Who is your favorite book character and why? (Lauren) The scarecrow from the audiobook from the Wizard of Oz (read by Anne Hathaway) because he was funny, and the voice she did for him made me laugh. My favorite character from a kid movie is Zork from Giant King…because he’s weird–he’s a battlebot who wants to be a kindergarten teacher! And he has a funny voice.
What would you like to be when you grow up? (Lauren) A zoologist and an animator! I want to have a petting zoo and a house with all kinds of different animals like bats, sloths, hedgehogs, parrots, and foxes and everything. And I will live right next to my mom and dad so we can always see each other.
Coffee, Tea, or Juice? Do you like to drink it while you work, or as a reward? (Ashley)
Actually, I love to drink pink milk (strawberry milk) while I’m working on projects. (Side note from Mom: when she was a toddler, her favorite drink was raw carrot juice. She demanded it above all others. She drank so much carrot juice, she was practically orange!)
What has been your favorite project to date? (Ashley) Right now, my favorite paper project is an alien goat I made out of paper.
What is your favorite color, and why? (Ashley) Lately, my favorite color is white. It’s the color of the arctic fox character I created!
My son loves to pretend he is a Royal Rainbow Crystal Protector dragon who takes care of all the other dragons. What is your favorite kind of dragon? (Christina) My favorite dragon is one I made up called a sheep dragon. It looks like a black dragon but with soft sheep fur. Also, a rain dragon, which flies in the clouds and rains on everyone. If it’s a cloudy day, there’s probably a rain dragon nearby. (Myla and her sheep dragon from Budsies pictured below…)
What is the best and worst thing about working with mum? What advice would you give to other kids considering a family-based business? (Joanne) I LOVE to draw with mom, because in the end it always turns out beautiful. There’s nothing I’d pick as the worst thing! We mix our ideas pretty well. I would say to people that want to draw together to do what you love to do. Try as best as you can, and never give up.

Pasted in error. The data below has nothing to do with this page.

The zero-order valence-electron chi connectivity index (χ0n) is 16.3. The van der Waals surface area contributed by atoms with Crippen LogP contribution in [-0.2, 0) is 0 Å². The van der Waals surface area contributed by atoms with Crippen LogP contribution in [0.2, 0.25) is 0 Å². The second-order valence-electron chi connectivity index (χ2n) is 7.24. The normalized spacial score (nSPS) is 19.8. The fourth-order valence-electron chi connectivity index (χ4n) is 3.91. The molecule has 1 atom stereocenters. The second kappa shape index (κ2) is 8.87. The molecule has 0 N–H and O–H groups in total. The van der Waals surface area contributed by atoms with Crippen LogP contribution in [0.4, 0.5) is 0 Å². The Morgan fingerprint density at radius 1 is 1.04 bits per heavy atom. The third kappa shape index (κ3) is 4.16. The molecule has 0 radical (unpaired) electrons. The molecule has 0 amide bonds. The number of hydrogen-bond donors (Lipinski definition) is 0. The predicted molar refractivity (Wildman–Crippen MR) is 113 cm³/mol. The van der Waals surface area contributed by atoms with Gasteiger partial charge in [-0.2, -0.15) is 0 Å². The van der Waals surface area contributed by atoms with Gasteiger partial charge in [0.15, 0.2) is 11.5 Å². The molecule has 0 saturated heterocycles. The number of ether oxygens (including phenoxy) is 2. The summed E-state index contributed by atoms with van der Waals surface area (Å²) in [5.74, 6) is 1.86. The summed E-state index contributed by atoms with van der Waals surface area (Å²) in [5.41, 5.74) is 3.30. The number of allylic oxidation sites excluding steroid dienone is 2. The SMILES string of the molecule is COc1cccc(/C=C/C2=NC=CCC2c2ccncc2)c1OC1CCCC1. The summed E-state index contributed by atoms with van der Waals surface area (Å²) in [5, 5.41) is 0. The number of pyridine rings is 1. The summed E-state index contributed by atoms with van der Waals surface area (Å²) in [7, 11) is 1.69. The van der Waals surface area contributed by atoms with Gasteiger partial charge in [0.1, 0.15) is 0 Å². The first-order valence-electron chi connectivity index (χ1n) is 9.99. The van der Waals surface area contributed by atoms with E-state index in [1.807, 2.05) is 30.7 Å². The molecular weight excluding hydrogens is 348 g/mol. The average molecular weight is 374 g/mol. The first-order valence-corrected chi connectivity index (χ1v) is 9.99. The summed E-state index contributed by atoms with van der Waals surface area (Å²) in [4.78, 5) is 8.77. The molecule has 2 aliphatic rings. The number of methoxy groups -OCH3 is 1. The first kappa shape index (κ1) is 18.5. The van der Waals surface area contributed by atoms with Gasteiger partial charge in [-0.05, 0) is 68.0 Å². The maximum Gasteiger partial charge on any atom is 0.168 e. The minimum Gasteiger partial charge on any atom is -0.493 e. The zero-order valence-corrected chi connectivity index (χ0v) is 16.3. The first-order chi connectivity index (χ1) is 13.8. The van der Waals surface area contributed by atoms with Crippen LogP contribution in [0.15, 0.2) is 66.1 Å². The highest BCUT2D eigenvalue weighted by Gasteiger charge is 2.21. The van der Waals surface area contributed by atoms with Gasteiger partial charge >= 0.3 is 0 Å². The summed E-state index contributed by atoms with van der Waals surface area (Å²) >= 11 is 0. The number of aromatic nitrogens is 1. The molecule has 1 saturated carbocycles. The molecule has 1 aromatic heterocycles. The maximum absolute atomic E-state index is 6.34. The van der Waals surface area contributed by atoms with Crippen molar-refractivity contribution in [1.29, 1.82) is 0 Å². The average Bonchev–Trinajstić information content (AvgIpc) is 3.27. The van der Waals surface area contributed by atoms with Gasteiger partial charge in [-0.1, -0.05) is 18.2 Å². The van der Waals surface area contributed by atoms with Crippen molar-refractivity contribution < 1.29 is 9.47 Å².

What would you say to people who love to draw but feel like they’re not good enough? Also, what toppings do you like on your pizza? (Amanda) I would tell them to be calm and do what fits you. Trust yourself. Keep trying and trying and you will get better and better. And for pizza, I don’t like ANY toppings, not even a lot of cheese–I just love the pizza bread!
If you had to make as many people laugh and be as happy as possible for an entire day, would you rather do so by being a half bear/octopus, or a half parrot/giraffe? And how would you accomplish your goal? (Alisha) Oh that would be so fun! I would choose to be half arctic fox and half squirrel. I would lick them to make them laugh, and make fart sounds and goofy sounds.
If you owned a magical unicorn that granted you three wishes, what would you wish for? (Alisha) My first wish would be that the unicorn could come back and see me every day. My second wish would be that my mom and other family could be as happy as they can be. My third wish would be for my friend Patrick to be able to be in the same class as me in second grade. Also, I’ll give everyone a pet puppy.
What is your favorite medium to create with? What is your most favorite piece of art your mom and you have created and why? (Kelly) My favorite thing to work with of all time is paper! I love to make projects with paper, tape and scissors. My favorite thing I created with my mom? There’s too many to choose! My favorite, I think? …is the fox lady that we turned into patches…
In closing, I asked Myla if she had any words to share that might inspire any other artists out there. She thought about it a minute, chose her words carefully, and said this:
“If you want to be an artist, listen to me: practice, practice, and practice. And practice. And if you want to, you can even do it a better way by doing it with someone else.”
Thank you so much!
The other day, I was drawing a little doodle of Patsy from Monty Python’s Holy Grail, and thought it’d be funny to add a bunch of strange and silly things to the pack on his back. And then I had an even better idea: what if I asked everyone in Instagram what I should draw?
So I did. I asked everyone to give me their APPROPRIATE ideas (I didn’t want people trying to make me draw a bunch of butts or other inappropriate things), and this is what they suggested:
A black cat, goose, tungsten carbide drill bit, rabbit smoking a cigar, Myla, some swallows (both European and African) carrying a coconut, plenty of shrubbery, a severed arm, the Holy Grail, the Holy Hand Grenade of Antioch, a small horse, hamster, elderberries, a whoopie cushion, dollhouse, spatula, a Dream Creeper, ladies undies, a rotary phone, a foot, bubble gun, sunflower, stamps, dead parrot in a cage, small llama, Camelot (it’s only a model) a waiter with a tray, flamenco dancers, and a rat that Myla drew. And, if you please, on the llama’s nose, a waffer-thin mint.